Things to do

25 of the best things to do in the Cotswolds in autumn

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Exploring the Cotswolds in autumn means a mix of enjoying the colours outdoors and cosying up inside, as the days get shorter, the leaves start to turn and the summer crowds head home. With events to celebrate harvest, Halloween and Bonfire Night, there’s lots going on at this time of year. So to help you plan the next few months, here are 25 of our top things to do in autumn 2021 in the Cotswolds, from woodland walks and foraging classes to festivals and ghost tours.

25 things to do in the Cotswolds in autumn

Autumn leaf
Autumn leaf

The great outdoors

1. Take a walk in the woods

Crisp sunny days and misty mornings make autumn a great time to head out for a walk in the Cotswold countryside. Choose a woodland path to admire the colourful trees, kick your way through piles of fallen leaves, collect conkers and pick blackberries.

Some of our favourite woodland walks in the Cotswolds are through Lineover Woods, Castlett Wood near Guiting Power and Laurie Lee Wood in Slad. Or head up to one of the area’s viewpoints like Cleeve Common, Bredon Hill or Dumbleton Hill to see the autumn hues from above.

2. See autumn colours at an arboretum

For more beautiful autumn colours, pay a visit to the arboretums at Westonbirt and Batsford. The best time to visit to see the colours at their peak will depend on the weather (check their websites and social media channels for updates), but generally you can expect to see the tree canopy dazzle in shades of gold, orange and red from early October until mid-November.

Walks in the woods in the Cotswolds in autumn
Autumn walks in the woods

3. Visit the royal gardens at Highgrove

Located near Tetbury, Highgrove is the country residence of Prince Charles and The Duchess of Cornwall. It’s known for its stunning gardens, which are open to visitors for autumn walks on 4–8 and 14 October. These 75-minute tours, led by one of the Prince of Wales’ guides, take you to the kitchen garden and arboretum to admire the best of the estate’s autumn colours.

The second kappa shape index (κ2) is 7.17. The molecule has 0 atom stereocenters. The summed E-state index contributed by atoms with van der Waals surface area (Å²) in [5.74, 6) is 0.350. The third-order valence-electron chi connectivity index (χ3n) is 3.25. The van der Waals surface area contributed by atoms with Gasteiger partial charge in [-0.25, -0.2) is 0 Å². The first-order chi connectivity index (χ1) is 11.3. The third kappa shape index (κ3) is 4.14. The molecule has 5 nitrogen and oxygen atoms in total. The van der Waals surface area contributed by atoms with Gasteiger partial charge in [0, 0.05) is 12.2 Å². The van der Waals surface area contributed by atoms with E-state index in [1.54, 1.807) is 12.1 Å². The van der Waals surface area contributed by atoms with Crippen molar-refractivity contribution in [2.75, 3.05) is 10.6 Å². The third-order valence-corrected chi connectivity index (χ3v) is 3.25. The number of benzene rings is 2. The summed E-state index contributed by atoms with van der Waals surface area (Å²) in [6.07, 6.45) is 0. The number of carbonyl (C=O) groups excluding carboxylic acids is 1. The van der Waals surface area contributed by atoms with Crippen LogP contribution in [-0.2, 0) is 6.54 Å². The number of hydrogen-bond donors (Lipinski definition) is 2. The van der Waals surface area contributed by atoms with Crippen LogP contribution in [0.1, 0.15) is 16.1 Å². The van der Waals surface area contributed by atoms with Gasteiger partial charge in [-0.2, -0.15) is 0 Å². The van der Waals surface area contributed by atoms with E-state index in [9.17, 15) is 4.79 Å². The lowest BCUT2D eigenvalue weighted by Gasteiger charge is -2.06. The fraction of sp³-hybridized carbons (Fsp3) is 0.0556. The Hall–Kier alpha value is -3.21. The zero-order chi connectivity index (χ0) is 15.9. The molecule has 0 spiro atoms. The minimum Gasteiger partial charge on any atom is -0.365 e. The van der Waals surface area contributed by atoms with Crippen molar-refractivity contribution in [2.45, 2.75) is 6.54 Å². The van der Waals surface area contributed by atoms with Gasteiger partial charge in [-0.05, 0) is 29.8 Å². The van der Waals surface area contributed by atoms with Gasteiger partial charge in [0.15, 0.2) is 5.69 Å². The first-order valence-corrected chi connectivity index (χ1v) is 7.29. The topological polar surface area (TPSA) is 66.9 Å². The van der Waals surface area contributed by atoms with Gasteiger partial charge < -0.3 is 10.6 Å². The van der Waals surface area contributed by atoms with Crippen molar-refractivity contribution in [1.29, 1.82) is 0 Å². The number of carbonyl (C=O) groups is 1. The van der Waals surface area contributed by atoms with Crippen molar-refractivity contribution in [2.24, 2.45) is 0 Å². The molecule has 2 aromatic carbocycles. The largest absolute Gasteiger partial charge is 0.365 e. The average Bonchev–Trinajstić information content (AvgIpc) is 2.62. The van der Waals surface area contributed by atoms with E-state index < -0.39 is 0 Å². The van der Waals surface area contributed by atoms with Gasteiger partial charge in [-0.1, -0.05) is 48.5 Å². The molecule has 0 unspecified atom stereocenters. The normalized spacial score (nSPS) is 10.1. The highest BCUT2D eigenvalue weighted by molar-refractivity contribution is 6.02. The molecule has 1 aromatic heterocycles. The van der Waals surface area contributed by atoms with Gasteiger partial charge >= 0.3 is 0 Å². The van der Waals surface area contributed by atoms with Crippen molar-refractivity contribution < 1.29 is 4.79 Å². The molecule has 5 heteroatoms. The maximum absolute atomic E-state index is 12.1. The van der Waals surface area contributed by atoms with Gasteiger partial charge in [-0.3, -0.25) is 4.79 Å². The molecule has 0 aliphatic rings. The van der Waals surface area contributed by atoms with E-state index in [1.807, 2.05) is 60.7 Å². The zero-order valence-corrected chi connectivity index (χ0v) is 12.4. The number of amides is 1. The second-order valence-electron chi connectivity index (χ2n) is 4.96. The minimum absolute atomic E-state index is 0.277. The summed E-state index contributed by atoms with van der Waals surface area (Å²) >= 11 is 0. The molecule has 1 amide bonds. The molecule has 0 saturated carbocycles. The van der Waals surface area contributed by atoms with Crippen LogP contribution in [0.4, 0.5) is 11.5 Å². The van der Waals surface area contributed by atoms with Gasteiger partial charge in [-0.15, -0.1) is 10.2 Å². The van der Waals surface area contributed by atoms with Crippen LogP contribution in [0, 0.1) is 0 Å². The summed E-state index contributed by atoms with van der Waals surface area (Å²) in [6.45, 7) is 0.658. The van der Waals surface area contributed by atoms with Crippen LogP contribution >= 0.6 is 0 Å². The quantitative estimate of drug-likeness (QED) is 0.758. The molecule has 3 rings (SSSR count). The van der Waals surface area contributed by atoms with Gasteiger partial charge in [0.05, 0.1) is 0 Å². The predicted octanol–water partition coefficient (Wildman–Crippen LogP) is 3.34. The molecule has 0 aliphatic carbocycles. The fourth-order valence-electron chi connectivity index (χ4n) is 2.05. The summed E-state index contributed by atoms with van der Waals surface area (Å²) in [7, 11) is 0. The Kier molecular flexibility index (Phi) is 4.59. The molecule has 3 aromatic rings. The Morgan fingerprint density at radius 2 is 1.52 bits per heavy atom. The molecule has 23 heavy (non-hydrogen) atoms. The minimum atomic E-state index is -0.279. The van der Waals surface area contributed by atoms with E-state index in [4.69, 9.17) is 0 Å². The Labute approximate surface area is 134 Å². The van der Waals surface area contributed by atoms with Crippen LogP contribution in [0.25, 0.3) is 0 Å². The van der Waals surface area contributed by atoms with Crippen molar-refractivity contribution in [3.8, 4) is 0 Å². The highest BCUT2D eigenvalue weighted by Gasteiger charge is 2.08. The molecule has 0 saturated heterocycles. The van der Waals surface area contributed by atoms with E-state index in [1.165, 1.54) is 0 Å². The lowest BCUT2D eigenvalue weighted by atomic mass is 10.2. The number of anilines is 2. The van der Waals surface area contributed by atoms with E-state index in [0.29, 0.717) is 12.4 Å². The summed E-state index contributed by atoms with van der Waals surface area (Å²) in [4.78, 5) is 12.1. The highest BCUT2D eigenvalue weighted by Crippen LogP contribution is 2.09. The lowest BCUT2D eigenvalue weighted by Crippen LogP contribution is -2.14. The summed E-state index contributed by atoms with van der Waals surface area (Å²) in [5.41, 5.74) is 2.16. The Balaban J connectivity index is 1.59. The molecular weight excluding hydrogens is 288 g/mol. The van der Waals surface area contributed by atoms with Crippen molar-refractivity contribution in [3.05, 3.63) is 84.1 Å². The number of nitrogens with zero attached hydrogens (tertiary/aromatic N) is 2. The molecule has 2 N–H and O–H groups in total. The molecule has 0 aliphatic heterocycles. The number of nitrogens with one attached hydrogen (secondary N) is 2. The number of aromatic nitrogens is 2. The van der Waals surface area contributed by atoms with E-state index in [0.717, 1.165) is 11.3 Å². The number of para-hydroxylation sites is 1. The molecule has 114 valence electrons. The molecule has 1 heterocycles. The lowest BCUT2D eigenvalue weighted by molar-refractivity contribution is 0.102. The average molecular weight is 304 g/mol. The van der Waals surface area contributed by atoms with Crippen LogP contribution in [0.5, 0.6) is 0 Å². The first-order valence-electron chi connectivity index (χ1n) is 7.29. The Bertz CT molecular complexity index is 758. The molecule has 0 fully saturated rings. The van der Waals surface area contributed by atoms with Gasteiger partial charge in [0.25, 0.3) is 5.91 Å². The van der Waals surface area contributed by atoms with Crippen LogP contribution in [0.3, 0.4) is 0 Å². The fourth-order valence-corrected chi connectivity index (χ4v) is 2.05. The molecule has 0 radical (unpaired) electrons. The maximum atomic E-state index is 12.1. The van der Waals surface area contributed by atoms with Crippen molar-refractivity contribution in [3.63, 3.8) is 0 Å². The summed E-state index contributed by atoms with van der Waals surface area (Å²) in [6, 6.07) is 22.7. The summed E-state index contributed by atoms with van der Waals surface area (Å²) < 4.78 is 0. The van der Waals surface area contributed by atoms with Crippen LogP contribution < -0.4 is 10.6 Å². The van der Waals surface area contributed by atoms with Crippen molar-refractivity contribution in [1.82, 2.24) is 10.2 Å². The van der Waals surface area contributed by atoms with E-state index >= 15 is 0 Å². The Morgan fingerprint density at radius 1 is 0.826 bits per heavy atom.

4. Pick your own pumpkin

Autumn means pumpkin season, and whether you’re planning on carving one for Halloween or cooking up a pumpkin pie, you can choose a prize specimen at one of the Cotswolds’ pumpkin patches. Among the places where you can pick your own pumpkin are Cotswold Farm Park (open 2/3, 9/10, 16/17 and 22–31 October), Cattle Country Animal Park (9–31 October), Primrose Vale (22–31 October) and Over Farm Market (2/3, 9/10, 16/17 and 20–31 October) .

Pumpkin patch
Pumpkin patch

5. Go stargazing

The Cotswolds has some of the darkest skies in England, making it the perfect place to try stargazing. Astronomy experts Dark Sky Discovery have identified the Rollright Stones and Aunt Phoebe’s Recreation Ground, both near Chipping Norton, as the Cotswolds’ best stargazing spots. Or head to a high spot like Cleeve Common, Painswick Beacon or the Tynesdale Monument.

There are several apps available to download to tell you what you’re looking at. Or if you want to learn from an expert you can take a two-hour stargazing tour where you explore star systems, planets and galaxies close up through a large telescope.

6. Spot wild deer

The silhouette of a stag in the mist at sunset is one of the classic images of the Cotswolds in autumn. And if you want to photograph deer yourself, there are a few places in the region where you have a good chance of seeing them. If you time it well you might even catch the annual deer rut in October, when stags fight it out to impress the female deer.

Lodge Park on the Sherborne Estate was built as a grandstand for deer coursing, and herds of fallow and roe deer still roam the grounds. There is also a deer park at Charlecote Park country house east of Stratford-upon-Avon – legend has it that a young William Shakespeare was prosecuted for poaching there – and a deer enclosure at the Broadway Tower.

Deer at the Broadway Tower in the Cotswolds
Deer at the Broadway Tower

Get cosy

7. Indulge in a luxurious hot chocolate

A steaming cup of creamy hot chocolate, topped with marshmallows and cream, is one of our essential autumn indulgences. Some of our top hot chocolate spots in the Cotswolds are Drizzle Chocolate in Cirencester, Coach House Coffee in Stow-on-the-Wold and The Curious Café in Cheltenham. Or create your own with chocolate drinking flakes from the Cotswold Chocolate Co.

8. Have Sunday lunch by a log fire